A look at the shareholders of Grit Real Estate Income Group Limited (LON:GR1T) can tell us which group is most powerful. With 45% stake, institutions possess the maximum shares in the company. Put another way, the group faces the maximum upside potential (or downside risk).
And things are looking up for institutional investors after the company gained UK£24m in market cap last week. The gains from last week would have further boosted the one-year return to shareholders which currently stand at 3.9%. Let’s take a closer look to see what the different types of shareholders can tell us about Grit Real Estate Income Group. View our latest analysis for Grit Real Estate Income Group
What Does The Institutional Ownership Tell Us About Grit Real Estate Income Group?
Many institutions measure their performance against an index that approximates the local market. So they usually pay more attention to companies that are included in major indices. Grit Real Estate Income Group already has institutions on the share registry. Indeed, they own a respectable stake in the company. This implies the analysts working for those institutions have looked at the stock and they like it. But just like anyone else, they could be wrong. If multiple institutions change their view on a stock at the same time, you could see the share price drop fast. It’s therefore worth looking at Grit Real Estate Income Group’s earnings history below. Of course, the future is what really matters.
We note that hedge funds don’t have a meaningful investment in Grit Real Estate Income Group. Looking at our data, we can see that the largest shareholder is Public Investment Corporation Limited with 18% of shares outstanding. With 7.3% and 6.9% of the shares outstanding respectively, M&G Investment Management Limited and Eskom Pension and Provident Fund are the second and third largest shareholders. In addition, we found that Bronwyn Knight, the CEO has 2.7% of the shares allocated to their name. We did some more digging and found that 7 of the top shareholders account for roughly 51% of the register, implying that along with larger shareholders, there are a few smaller shareholders, thereby balancing out each others interests somewhat. While studying institutional ownership for a company can add value to your research, it is also a good practice to research analyst recommendations to get a deeper understand of a stock’s expected performance. There is a little analyst coverage of the stock, but not much. So there is room for it to gain more coverage.
Insider Ownership Of Grit Real Estate Income Group
While the precise definition of an insider can be subjective, almost everyone considers board members to be insiders. Management ultimately answers to the board. However, it is not uncommon for managers to be executive board members, especially if they are a founder or the CEO. Most consider insider ownership a positive because it can indicate the board is well aligned with other shareholders. However, on some occasions too much power is concentrated within this group. Shareholders would probably be interested to learn that insiders own shares in Grit Real Estate Income Group Limited. As individuals, the insiders collectively own UK£12m worth of the UK£158m company. This shows at least some alignment, but we usually like to see larger insider holdings. You can click here to see if those insiders have been buying or selling.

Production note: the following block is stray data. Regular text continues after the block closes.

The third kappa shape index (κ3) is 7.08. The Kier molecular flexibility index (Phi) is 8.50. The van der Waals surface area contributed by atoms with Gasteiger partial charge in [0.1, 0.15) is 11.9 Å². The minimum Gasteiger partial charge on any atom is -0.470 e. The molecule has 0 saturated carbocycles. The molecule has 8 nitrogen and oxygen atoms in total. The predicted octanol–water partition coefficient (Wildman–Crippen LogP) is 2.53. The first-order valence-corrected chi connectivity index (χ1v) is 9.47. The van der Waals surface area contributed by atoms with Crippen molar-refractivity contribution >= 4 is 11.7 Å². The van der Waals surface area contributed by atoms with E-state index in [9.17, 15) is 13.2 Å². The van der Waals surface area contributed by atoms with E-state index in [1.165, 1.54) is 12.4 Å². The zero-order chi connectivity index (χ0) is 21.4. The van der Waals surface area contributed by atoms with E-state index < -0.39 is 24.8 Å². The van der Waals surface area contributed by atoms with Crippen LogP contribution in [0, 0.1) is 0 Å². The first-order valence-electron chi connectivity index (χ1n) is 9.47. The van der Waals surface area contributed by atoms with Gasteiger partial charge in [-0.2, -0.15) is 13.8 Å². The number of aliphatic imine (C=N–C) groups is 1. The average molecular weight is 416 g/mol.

General Public Ownership
With a 36% ownership, the general public, mostly comprising of individual investors, have some degree of sway over Grit Real Estate Income Group. While this group can’t necessarily call the shots, it can certainly have a real influence on how the company is run.
Private Company Ownership
It seems that Private Companies own 10%, of the Grit Real Estate Income Group stock. It’s hard to draw any conclusions from this fact alone, so its worth looking into who owns those private companies. Sometimes insiders or other related parties have an interest in shares in a public company through a separate private company.
While it is well worth considering the different groups that own a company, there are other factors that are even more important. To that end, you should learn about the 4 warning signs we’ve spotted with Grit Real Estate Income Group (including 2 which make us uncomfortable) . But ultimately it is the future, not the past, that will determine how well the owners of this business will do. Therefore we think it advisable to take a look at this free report showing whether analysts are predicting a brighter future. NB: Figures in this article are calculated using data from the last twelve months, which refer to the 12-month period ending on the last date of the month the financial statement is dated. This may not be consistent with full year annual report figures.